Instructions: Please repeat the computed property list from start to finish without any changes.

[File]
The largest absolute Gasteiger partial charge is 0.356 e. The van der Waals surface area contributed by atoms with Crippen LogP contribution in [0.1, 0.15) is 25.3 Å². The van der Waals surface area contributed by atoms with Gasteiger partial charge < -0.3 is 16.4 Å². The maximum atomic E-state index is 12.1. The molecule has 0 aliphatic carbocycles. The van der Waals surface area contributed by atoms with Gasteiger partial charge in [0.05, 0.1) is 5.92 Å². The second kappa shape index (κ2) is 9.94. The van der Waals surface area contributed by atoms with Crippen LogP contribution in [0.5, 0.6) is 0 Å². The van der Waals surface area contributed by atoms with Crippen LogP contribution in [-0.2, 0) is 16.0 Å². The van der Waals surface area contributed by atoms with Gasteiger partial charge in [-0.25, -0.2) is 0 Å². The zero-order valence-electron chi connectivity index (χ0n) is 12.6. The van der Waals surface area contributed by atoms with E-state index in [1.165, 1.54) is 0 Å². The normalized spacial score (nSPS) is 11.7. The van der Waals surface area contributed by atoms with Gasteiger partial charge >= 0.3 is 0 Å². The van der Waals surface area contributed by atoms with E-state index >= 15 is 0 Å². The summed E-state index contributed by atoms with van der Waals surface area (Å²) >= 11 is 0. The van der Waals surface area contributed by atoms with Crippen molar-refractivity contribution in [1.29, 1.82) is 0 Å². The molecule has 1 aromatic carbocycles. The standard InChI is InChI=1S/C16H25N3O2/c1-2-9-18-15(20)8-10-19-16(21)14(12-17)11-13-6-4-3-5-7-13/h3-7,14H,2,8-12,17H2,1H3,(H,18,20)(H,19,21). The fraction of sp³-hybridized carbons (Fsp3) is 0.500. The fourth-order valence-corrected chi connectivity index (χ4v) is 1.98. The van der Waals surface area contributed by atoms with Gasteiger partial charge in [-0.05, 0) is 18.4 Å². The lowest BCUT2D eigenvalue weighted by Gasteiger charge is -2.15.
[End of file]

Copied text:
The largest absolute Gasteiger partial charge is 0.356 e. The van der Waals surface area contributed by atoms with Crippen LogP contribution in [0.1, 0.15) is 25.3 Å². The van der Waals surface area contributed by atoms with Gasteiger partial charge < -0.3 is 16.4 Å². The maximum atomic E-state index is 12.1. The molecule has 0 aliphatic carbocycles. The van der Waals surface area contributed by atoms with Gasteiger partial charge in [0.05, 0.1) is 5.92 Å². The second kappa shape index (κ2) is 9.94. The van der Waals surface area contributed by atoms with Crippen LogP contribution in [0.5, 0.6) is 0 Å². The van der Waals surface area contributed by atoms with Crippen LogP contribution in [-0.2, 0) is 16.0 Å². The van der Waals surface area contributed by atoms with Gasteiger partial charge in [-0.25, -0.2) is 0 Å². The zero-order valence-electron chi connectivity index (χ0n) is 12.6. The van der Waals surface area contributed by atoms with E-state index in [1.165, 1.54) is 0 Å². The normalized spacial score (nSPS) is 11.7. The van der Waals surface area contributed by atoms with Gasteiger partial charge >= 0.3 is 0 Å². The van der Waals surface area contributed by atoms with E-state index >= 15 is 0 Å². The summed E-state index contributed by atoms with van der Waals surface area (Å²) >= 11 is 0. The van der Waals surface area contributed by atoms with Crippen molar-refractivity contribution in [1.29, 1.82) is 0 Å². The molecule has 1 aromatic carbocycles. The standard InChI is InChI=1S/C16H25N3O2/c1-2-9-18-15(20)8-10-19-16(21)14(12-17)11-13-6-4-3-5-7-13/h3-7,14H,2,8-12,17H2,1H3,(H,18,20)(H,19,21). The fraction of sp³-hybridized carbons (Fsp3) is 0.500. The fourth-order valence-corrected chi connectivity index (χ4v) is 1.98. The van der Waals surface area contributed by atoms with Gasteiger partial charge in [-0.05, 0) is 18.4 Å². The lowest BCUT2D eigenvalue weighted by Gasteiger charge is -2.15.